My Intermittent Fasting Success Story
If you’ve been around here for any length of time, you know that I’m a big fan of Intermittent Fasting. This post is intended to lay out my success story since implementing IF as part of my lifestyle.
I started implementing Intermittent Fasting in late 2005 when Robb Wolf first broached the idea on the CrossFit forums. Being one to experiment with myself, I decided to give it a shot. I started with cutting out breakfast, slowly increasing the length of my fasts. Once I was accustomed to not eating breakfast, moving the intake from that meal to my evening meal, I started moving lunch back. Eventually, “lunch” was moved back to the point that I no longer needed to take lunch to work. Once I got to that point, it was just a matter of getting through the day with no food, coming home, having a meal, waiting a few hours, and then having another meal.
Alternate Day Fasting and Compressed Window Fasting
I’ve experimented with two different types of IF: condensed window and 24-on/24-off. As described above, I started with the Condensed Window, but in early 2007, I started doing lots of heavy lifting and CrossFit workouts and found it difficult to get in enough calories during a 4-hour eating window, so I lengthened it a bit, taking lunch to work and eating it late in the day (like 3ish). Eventually, I decided to give the 24-on/24-off a try. I ate from 6pm one day to 6pm the next, then fasted until 6pm on the third day, when I started eating again for 24 hours. I’d usually get in about 4 meals during these 24 hour feeds (dinner, breakfast, lunch, early light dinner). I stuck with it for about a month, but it didn’t fit with what I was looking for. It succeeded in giving me the additional caloric intake I was looking for, but it also required me to get up and fix breakfast and pack a lunch (or go out and buy lunch). On eating days, I also lost that edge that I found myself with on fasting days. After eating breakfast, even a breakfast of eggs with some vegetables, I would find myself a bit more lethargic than on an empty stomach.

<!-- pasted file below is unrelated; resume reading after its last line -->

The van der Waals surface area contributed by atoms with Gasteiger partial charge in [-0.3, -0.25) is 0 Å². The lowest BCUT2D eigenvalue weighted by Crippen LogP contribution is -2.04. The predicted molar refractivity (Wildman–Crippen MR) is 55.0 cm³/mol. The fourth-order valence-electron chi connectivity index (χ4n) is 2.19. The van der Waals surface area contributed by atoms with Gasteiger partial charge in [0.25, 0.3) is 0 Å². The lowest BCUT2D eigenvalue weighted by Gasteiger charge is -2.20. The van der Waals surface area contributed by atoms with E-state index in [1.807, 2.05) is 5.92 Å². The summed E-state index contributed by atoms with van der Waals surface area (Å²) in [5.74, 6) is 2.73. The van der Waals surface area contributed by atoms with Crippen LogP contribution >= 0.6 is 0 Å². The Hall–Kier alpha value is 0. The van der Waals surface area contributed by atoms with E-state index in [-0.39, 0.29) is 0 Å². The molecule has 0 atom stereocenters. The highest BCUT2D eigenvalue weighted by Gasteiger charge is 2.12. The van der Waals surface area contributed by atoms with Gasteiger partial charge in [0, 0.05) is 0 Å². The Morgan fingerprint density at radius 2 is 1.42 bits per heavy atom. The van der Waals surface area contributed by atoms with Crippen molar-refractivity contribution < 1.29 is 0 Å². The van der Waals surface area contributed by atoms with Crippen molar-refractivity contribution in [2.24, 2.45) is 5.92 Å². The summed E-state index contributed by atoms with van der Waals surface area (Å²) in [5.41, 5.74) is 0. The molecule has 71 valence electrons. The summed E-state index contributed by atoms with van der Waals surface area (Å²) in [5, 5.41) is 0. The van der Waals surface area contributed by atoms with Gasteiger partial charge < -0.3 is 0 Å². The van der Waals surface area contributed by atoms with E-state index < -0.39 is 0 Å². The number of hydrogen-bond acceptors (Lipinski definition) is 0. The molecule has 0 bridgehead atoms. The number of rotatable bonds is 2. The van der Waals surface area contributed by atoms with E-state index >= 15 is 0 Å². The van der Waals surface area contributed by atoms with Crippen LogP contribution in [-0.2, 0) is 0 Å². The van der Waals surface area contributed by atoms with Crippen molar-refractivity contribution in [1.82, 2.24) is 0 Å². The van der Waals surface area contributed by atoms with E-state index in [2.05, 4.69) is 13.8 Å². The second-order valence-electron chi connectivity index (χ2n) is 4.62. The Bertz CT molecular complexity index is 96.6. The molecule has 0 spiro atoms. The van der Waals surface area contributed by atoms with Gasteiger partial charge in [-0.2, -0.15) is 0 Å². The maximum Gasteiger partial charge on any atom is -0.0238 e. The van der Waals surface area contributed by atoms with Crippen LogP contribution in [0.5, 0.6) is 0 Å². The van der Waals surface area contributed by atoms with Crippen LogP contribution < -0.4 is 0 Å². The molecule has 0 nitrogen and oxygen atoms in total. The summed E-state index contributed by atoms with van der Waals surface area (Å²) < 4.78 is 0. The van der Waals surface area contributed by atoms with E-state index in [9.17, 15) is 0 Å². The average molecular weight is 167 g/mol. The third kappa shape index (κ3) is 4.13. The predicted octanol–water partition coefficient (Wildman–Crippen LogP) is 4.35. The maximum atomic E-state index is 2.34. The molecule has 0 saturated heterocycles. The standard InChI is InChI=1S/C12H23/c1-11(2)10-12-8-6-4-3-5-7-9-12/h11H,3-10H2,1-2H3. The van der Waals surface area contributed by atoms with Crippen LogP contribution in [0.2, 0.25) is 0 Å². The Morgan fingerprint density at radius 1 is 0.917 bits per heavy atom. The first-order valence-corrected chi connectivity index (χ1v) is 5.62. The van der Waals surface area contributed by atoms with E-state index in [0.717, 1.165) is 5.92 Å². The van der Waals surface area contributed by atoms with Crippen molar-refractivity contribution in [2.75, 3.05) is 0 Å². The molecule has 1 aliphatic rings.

So after that experiment, I returned to the Condensed Window IF plan. It was easier to deal with the lower caloric intake since I had shoulder surgery and was unable to workout as strenuously. I also decided that I could maintain a sufficient level of fitness and muscle mass while keeping a low body fat percentage with the Condensed Window and it just struck me as being more healthful rather than trying to cram in unnatural quantities of food to support a super-high activity level.
The Benefits I’ve Seen
As for the benefits I’ve derived from Intermittent Fasting, the CW version in particular:
- Improved mental clarity during the fast
- Improved workout performance during the fast
- Lower body fat percentage at the same bodyweight (i.e., more muscle mass)
- No worry about food during the day ‘ I can get up, run out the door to work, work all day, then go home to eat. I don’t have to be concerned with fitting in lunch and food is no longer the focal point of my day; living is.
- No food-induced crashes during the day – I’m on top of my game all day. Even eating low-carb Paleo on a normal eating schedule left me more lethargic than this